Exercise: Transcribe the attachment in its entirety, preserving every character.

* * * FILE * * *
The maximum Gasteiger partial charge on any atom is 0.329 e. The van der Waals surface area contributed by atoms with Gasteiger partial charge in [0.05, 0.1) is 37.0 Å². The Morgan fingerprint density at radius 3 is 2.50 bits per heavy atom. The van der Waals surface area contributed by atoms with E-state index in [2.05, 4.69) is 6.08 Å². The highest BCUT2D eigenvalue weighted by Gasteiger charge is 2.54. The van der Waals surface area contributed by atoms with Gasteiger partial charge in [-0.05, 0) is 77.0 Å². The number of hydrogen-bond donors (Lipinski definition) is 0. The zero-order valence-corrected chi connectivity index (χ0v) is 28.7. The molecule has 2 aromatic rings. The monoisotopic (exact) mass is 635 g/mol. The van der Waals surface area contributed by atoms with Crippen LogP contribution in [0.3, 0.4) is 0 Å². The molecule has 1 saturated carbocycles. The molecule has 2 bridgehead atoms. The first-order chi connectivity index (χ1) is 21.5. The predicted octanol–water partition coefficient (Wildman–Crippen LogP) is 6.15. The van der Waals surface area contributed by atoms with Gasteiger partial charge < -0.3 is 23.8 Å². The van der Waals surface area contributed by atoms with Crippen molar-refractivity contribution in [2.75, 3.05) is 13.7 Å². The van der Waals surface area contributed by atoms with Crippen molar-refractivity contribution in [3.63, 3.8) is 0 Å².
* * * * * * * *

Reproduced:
The maximum Gasteiger partial charge on any atom is 0.329 e. The van der Waals surface area contributed by atoms with Gasteiger partial charge in [0.05, 0.1) is 37.0 Å². The Morgan fingerprint density at radius 3 is 2.50 bits per heavy atom. The van der Waals surface area contributed by atoms with E-state index in [2.05, 4.69) is 6.08 Å². The highest BCUT2D eigenvalue weighted by Gasteiger charge is 2.54. The van der Waals surface area contributed by atoms with Gasteiger partial charge in [-0.05, 0) is 77.0 Å². The number of hydrogen-bond donors (Lipinski definition) is 0. The zero-order valence-corrected chi connectivity index (χ0v) is 28.7. The molecule has 2 aromatic rings. The monoisotopic (exact) mass is 635 g/mol. The van der Waals surface area contributed by atoms with Crippen LogP contribution in [0.3, 0.4) is 0 Å². The molecule has 1 saturated carbocycles. The molecule has 2 bridgehead atoms. The first-order chi connectivity index (χ1) is 21.5. The predicted octanol–water partition coefficient (Wildman–Crippen LogP) is 6.15. The van der Waals surface area contributed by atoms with Gasteiger partial charge < -0.3 is 23.8 Å². The van der Waals surface area contributed by atoms with Crippen molar-refractivity contribution in [2.75, 3.05) is 13.7 Å². The van der Waals surface area contributed by atoms with Crippen molar-refractivity contribution in [3.63, 3.8) is 0 Å².